The History of the TUNA

HMCS Tuna was a commissioned torpedo boat of the Royal Canadian Navy (RCN) that served during the First World War. Built as the high-speed civilian yacht Tarantula, the vessel was one of several converted yachts the RCN used during the war.

Built by Yarrow Shipbuilders in the United Kingdom, Tarantula was a high speed private luxury yacht designed for W.K. Vanderbilt, Jr.. Among the first turbine-powered private yachts, she was used for commuting in and around New York City.

In 1914, Jack Ross, a Canadian industrialist and millionaire, purchased the Tarantula, arranged for her conversion for military use, and donated her to the RCN. The ship was commissioned as HMCS Tuna, with Ross in command. She was designated as a torpedo boat after the installation of two torpedo Tubes. She was also fitted with guns for self-defense, and was assigned to patrol duties. Based out of Halifax, she was a common sight in Bedford Basin. In the spring of 1917, the Tuna was paid off due to an irreparable engine mount fracture. She was sold for salvage in June, 1918, and stripped. Her hull remained in Halifax's Northwest Arm until the 1930s.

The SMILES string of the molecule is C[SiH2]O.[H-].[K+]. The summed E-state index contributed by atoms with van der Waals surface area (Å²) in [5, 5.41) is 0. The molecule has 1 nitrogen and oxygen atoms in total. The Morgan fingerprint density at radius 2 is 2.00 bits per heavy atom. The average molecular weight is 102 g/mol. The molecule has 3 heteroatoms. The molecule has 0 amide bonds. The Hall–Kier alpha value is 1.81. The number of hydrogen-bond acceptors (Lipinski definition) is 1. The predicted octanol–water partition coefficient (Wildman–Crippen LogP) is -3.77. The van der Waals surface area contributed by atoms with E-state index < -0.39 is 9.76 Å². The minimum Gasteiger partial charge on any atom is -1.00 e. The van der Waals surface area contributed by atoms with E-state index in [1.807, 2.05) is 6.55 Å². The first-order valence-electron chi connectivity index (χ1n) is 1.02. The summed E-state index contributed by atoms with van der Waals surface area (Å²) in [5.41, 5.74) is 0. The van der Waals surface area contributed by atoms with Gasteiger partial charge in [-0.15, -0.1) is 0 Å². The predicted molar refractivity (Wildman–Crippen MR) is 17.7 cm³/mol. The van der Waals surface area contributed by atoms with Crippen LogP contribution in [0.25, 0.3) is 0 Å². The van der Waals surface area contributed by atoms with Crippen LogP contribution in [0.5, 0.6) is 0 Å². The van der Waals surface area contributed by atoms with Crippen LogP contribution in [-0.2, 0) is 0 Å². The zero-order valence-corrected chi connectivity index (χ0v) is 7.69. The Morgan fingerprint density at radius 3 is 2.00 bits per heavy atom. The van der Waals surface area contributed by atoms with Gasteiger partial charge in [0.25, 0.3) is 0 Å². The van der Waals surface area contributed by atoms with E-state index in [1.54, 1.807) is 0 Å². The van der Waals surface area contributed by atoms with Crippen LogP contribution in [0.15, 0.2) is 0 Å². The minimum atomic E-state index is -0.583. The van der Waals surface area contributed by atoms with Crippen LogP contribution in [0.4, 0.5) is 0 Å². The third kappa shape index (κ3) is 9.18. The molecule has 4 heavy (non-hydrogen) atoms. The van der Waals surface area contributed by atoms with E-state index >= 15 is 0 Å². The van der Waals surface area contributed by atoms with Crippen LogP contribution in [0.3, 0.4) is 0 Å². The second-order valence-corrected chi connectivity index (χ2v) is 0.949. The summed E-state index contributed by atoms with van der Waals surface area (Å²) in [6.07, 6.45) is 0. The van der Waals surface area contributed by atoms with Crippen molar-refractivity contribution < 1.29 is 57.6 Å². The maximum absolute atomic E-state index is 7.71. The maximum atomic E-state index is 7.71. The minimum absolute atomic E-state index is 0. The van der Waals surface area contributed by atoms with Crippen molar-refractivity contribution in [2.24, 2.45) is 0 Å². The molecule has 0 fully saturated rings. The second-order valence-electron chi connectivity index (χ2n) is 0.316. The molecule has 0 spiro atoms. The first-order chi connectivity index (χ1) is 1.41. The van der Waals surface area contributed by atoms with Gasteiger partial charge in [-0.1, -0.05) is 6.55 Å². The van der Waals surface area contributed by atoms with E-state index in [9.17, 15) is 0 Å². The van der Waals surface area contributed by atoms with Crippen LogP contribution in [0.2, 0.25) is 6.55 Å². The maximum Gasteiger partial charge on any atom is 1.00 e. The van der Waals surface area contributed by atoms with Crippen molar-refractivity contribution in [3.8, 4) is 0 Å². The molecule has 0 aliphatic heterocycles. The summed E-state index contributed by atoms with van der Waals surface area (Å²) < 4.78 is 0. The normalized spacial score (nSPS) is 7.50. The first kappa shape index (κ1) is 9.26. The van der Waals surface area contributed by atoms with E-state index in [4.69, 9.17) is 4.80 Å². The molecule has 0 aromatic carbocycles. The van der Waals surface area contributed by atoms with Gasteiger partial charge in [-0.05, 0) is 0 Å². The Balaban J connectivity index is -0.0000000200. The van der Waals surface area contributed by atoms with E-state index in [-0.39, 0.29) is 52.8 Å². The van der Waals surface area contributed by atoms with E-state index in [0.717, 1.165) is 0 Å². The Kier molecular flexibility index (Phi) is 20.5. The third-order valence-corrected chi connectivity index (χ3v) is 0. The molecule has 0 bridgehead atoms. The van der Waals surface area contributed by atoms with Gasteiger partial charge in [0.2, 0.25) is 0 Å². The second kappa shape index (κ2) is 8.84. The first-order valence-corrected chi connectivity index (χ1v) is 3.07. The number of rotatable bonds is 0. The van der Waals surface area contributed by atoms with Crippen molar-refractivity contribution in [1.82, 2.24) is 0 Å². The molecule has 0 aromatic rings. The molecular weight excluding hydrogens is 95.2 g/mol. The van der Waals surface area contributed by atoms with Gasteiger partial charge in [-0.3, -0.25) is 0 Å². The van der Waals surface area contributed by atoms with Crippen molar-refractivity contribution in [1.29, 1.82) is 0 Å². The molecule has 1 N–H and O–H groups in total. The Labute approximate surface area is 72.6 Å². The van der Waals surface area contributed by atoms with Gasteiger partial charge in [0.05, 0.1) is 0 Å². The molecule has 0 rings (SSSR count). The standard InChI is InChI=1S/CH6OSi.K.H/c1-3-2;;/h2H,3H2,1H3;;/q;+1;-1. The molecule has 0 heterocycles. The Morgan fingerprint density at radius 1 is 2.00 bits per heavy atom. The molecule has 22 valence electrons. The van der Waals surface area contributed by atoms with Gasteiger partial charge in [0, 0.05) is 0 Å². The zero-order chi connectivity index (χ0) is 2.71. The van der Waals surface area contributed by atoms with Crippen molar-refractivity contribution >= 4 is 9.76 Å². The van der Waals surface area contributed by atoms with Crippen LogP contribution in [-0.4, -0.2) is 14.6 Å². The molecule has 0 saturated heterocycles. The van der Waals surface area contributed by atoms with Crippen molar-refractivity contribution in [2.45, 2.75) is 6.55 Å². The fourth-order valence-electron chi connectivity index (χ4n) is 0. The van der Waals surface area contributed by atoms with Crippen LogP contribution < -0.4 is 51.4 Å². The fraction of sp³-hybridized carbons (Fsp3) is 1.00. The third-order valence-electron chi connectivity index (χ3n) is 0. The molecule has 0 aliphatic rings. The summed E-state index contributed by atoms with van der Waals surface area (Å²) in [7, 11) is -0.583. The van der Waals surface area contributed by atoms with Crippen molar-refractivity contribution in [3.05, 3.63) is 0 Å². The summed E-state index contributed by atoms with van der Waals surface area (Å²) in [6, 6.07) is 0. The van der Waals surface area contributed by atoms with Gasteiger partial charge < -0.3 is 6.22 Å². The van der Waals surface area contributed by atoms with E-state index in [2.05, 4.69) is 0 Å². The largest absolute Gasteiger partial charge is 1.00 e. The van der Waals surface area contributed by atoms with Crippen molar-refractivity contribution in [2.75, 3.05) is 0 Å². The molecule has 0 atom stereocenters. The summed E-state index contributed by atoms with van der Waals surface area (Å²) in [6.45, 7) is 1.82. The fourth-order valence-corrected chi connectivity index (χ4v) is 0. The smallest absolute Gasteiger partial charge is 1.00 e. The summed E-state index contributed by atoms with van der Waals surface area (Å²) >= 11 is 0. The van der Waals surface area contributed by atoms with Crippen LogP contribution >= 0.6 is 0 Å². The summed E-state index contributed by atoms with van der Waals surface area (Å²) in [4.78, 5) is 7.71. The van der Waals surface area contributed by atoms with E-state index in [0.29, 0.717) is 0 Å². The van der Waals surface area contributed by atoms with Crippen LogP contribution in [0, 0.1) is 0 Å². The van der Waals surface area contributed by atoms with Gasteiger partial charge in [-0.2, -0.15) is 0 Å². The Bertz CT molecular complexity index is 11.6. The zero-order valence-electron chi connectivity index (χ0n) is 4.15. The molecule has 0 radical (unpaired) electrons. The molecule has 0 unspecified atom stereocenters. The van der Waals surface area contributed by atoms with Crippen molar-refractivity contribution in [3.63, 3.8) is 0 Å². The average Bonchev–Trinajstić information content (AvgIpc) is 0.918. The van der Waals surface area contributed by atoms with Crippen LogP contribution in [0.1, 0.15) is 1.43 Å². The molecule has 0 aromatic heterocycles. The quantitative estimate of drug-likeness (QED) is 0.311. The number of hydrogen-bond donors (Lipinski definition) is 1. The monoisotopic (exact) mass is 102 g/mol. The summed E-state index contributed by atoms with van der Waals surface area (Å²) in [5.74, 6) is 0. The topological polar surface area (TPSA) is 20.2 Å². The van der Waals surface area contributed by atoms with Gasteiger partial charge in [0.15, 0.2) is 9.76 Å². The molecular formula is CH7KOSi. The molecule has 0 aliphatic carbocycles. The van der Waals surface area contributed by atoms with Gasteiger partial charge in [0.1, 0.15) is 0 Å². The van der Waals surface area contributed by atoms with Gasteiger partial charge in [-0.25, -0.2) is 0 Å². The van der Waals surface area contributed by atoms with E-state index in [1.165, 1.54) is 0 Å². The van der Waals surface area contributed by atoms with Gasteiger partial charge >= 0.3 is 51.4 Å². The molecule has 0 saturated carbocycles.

TUNA Statistical Data

  • Pendant:
  • Type: Torpedo Boat
  • Class:
  • Displacement: 124 tonnes
  • Length: 153 ft
  • Width: 15 ft
  • Draught: 5 ft
  • Speed: 24 kts
  • Compliment: Officers and Crew
  • Arms: 1 - 3 pdr., 2- 14" TT
  • Builder: Yarrow & Co. U.K.
  • Keel Laid:
  • Date Launched: 1902
  • Date Commissioned:
  • Paid off:


Built as the high-speed civilian yacht Tarantula

Keywords: HMCS TUNA, Royal Canadian Navy Ship, Torpedo Boat, Class